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  • Writer's pictureBrittney Switala

In My Head

In the movie “Luther” (with Joseph Fiennes) that came out several years ago it struck me how Martin Luther was a tortured soul. As a monk-in-training, Luther would spend hours alone in a room fighting and crying out to God not to strike him down for his vile life (all while his spiritual mentor said Luther had never confessed anything even remotely “interesting!”) I greatly admire Martin Luther for his spiritual sensitivity that caused him to feel things so deeply and I empathize with him.

It is difficult to be alone with our thoughts because it is then that we see what we are really like. “Character,” it is said, is who you are when no one is looking, and that may be because it is then we often have our most difficult battles. Will I eat all the brownies and hide the evidence? Will I surf the internet for those kinds of pictures? Will I buy that – even though I know it will break our agreed upon budget?

Perhaps it is even more difficult to be alone with God. After the Bible is closed, you’ve verbalized your prayers, there is pain in the silent wait for a response. “Lord, I am here to listen. What do you have for me today?” Waiting... Nothing... No word from the Lord, no peaceful warmth, simply silence. Is He angry at me? What did I do wrong? Job is a good example of someone from the Bible who simply wanted to hear from God. He was suffering from the loss of his family and property and health and yet he knew that hearing from God would be enough for him to accept his circumstances. When we don’t hear from the Lord we can exaggerate our own sins. We think if maybe we prayed in this certain posture with these certain words we could make an angry God “like” us – and respond.

Just between you and me, I know I do not spend enough time alone and circumspect in thought. However there comes a point when one must question, “Is this mental torment from God or from Satan?” I have experienced certain times, as I’m sure you have, when the source was clear.

Godly Guilt: I attended a Christian university where our physical education required that we keep a log of our exercise throughout the week. For most of my life exercise has equaled torture – for a wheezing asthmatic. To be honest I was not as faithful at exercising as I made it appear on paper. Toward the end of the semester our professor told us that we would not have to take the final exam if we completed our exercise log as assigned. I turned in my log – with a pit in my stomach for about a week. Finally the Lord had His way with me and I called to make an appointment with my professor to tell him the truth. I took the final exam and felt an incredible sense of internal peace knowing I had obeyed the Lord. Interestingly enough, after our conversation the professor publicly encouraged anyone in the class who had lied on their exercise logs to come talk with him after class. He would extend them grace – like he had me.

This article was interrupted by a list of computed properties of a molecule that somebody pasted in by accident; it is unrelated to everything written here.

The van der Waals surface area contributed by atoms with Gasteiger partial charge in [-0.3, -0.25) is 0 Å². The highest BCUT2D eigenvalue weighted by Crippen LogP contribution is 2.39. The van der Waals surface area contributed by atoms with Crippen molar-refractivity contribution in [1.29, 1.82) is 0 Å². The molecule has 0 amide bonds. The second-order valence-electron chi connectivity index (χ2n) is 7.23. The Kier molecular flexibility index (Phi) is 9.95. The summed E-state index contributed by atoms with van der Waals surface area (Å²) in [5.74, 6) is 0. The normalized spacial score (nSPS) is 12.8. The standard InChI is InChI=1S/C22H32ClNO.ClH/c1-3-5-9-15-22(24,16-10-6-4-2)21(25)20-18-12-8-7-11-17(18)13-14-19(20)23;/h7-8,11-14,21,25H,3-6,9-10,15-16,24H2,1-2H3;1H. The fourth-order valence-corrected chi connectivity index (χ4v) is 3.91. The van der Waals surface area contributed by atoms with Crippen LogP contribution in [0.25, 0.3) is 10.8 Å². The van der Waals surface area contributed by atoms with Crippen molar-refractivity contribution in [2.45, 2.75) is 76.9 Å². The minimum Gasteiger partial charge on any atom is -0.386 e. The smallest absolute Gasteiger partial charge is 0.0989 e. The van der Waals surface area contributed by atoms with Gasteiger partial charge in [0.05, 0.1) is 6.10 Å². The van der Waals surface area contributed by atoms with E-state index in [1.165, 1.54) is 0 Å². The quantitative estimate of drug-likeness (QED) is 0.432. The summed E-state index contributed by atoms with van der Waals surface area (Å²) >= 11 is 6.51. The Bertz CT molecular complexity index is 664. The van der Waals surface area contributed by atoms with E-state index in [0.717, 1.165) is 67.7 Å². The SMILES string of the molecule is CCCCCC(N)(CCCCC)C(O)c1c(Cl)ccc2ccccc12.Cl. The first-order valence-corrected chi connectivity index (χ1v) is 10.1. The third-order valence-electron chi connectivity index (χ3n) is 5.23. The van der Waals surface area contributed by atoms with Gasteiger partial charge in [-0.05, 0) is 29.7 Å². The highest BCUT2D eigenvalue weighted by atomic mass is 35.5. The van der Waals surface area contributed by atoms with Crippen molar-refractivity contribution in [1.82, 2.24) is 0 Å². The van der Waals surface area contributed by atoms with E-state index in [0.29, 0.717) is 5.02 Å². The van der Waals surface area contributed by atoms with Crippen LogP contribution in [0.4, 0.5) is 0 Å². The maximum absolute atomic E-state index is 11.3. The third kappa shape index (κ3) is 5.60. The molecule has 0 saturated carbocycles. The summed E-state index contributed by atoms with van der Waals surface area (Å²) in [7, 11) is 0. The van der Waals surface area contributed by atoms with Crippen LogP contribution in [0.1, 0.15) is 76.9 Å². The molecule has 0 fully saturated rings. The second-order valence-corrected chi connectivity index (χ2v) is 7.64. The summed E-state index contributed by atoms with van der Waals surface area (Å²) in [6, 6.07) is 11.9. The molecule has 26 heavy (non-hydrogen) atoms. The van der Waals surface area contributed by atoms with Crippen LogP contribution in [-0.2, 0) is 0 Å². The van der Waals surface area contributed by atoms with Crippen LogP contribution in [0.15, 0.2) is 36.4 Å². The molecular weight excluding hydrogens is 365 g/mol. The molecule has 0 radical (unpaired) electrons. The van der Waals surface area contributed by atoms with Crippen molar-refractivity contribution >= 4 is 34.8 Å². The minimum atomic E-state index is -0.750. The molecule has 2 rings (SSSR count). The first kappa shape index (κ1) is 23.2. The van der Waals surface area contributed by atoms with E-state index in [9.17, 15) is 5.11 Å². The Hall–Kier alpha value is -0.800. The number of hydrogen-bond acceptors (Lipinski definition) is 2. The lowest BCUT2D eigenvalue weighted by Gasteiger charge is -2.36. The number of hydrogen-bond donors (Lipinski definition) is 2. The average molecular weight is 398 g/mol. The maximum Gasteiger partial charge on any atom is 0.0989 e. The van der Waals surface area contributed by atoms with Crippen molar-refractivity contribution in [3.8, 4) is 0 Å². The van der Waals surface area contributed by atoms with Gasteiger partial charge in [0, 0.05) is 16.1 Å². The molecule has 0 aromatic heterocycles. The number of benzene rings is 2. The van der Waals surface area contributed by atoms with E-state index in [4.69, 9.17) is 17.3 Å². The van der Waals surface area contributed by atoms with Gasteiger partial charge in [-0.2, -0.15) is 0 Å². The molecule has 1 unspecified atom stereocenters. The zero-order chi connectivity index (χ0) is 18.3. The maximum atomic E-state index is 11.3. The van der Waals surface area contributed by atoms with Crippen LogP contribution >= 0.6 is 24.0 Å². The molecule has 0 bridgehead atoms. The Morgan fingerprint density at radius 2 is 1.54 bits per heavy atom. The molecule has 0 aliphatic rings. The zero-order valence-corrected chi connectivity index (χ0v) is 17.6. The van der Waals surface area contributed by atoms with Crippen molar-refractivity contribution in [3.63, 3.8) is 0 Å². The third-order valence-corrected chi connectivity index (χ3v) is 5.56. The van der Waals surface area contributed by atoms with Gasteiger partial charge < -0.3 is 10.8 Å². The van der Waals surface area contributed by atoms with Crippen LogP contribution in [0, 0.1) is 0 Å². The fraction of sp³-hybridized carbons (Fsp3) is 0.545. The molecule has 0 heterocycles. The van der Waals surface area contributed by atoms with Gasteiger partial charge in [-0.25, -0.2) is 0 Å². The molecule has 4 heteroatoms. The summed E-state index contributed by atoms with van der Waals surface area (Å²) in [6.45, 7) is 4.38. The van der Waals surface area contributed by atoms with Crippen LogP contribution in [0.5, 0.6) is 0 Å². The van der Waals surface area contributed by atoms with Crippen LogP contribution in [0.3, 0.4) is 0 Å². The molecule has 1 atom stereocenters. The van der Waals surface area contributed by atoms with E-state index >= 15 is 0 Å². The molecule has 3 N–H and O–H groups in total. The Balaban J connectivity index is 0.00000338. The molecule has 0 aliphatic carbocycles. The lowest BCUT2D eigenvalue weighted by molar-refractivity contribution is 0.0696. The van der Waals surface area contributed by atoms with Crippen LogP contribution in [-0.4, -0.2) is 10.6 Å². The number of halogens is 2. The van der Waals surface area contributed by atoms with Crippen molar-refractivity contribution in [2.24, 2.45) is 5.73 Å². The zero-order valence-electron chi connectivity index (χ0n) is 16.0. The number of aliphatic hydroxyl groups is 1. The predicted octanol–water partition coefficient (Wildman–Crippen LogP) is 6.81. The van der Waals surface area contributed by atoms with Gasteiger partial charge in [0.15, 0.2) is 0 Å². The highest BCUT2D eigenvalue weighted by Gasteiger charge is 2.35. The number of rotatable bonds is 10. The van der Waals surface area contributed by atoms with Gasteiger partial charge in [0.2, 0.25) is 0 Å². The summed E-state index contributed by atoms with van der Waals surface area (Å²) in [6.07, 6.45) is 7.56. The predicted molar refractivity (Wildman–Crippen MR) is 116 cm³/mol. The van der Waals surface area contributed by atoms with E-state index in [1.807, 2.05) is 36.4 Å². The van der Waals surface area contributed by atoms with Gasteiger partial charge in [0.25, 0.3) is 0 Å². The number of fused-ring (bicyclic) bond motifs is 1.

Satan’s Shame: I was out shopping on a steamy August day. It was about a week before our anniversary and I wanted to buy my husband a special gift. I was at one store where it was just the clerk and I alone in the store. I was going through the clothing racks when I began to listen to the words to the song that was going out over the loudspeaker. I hadn’t really “listened” and suddenly I was repulsed as I heard what was being sung. I quickly wrapped up my shopping and the uncomfortable cashier said, “You know I was surprised that they started playing this on ‘regular’ radio.” When I came home I explained to my husband that the ungodly lyrics were stuck in my head and it grieved me. I felt ashamed that I knew the lyrics and kept thinking about them. Over the course of months I felt that Satan tortured me in the area of my weakness – my love of music.

In each of these scenarios I could tell without question the source of my mental battles. There are times when a nagging feeling or persistent thought seems like it could be from God or the Devil. I think that is particularly the case when we struggle with a habitual sin. We know our sin is repulsive to God, so we can struggle with godly guilt or its ugly stepsister, shame. Guilt leads us to repentance. The Apostle Paul called guilt “godly sorrow” in his letter to the Corinthians.

2 Corinthians 7:9-10, “Yet now I am happy, not because you were made sorry, but because your sorrow led you to repentance. For you became sorrowful as God intended and so were not harmed in any way by us. Godly sorrow brings repentance that leads to salvation and leaves no regret, but worldly sorrow brings death.” (NIV)

Shame, from Satan, leads to further sin. If we as believers struggle with shame it is Satan feeding us the lie that we could never be forgiven and we might as well “go the whole way.” Unfortunately this spiral leads to a cycle of condemnation from Satan and fear of wrath from a holy God.

The gift a true follower of Jesus Christ receives is freedom from condemnation. Romans 8:1 tells us there is no condemnation for those who are in Christ Jesus. We receive further encouragement from Philippians 4:13 that although we may sin, He gives us the power not to. We do not have to have the fear of a god who will zap us, but embrace God our Heavenly Father who hates sin so much He gave us His son to free us from its power.


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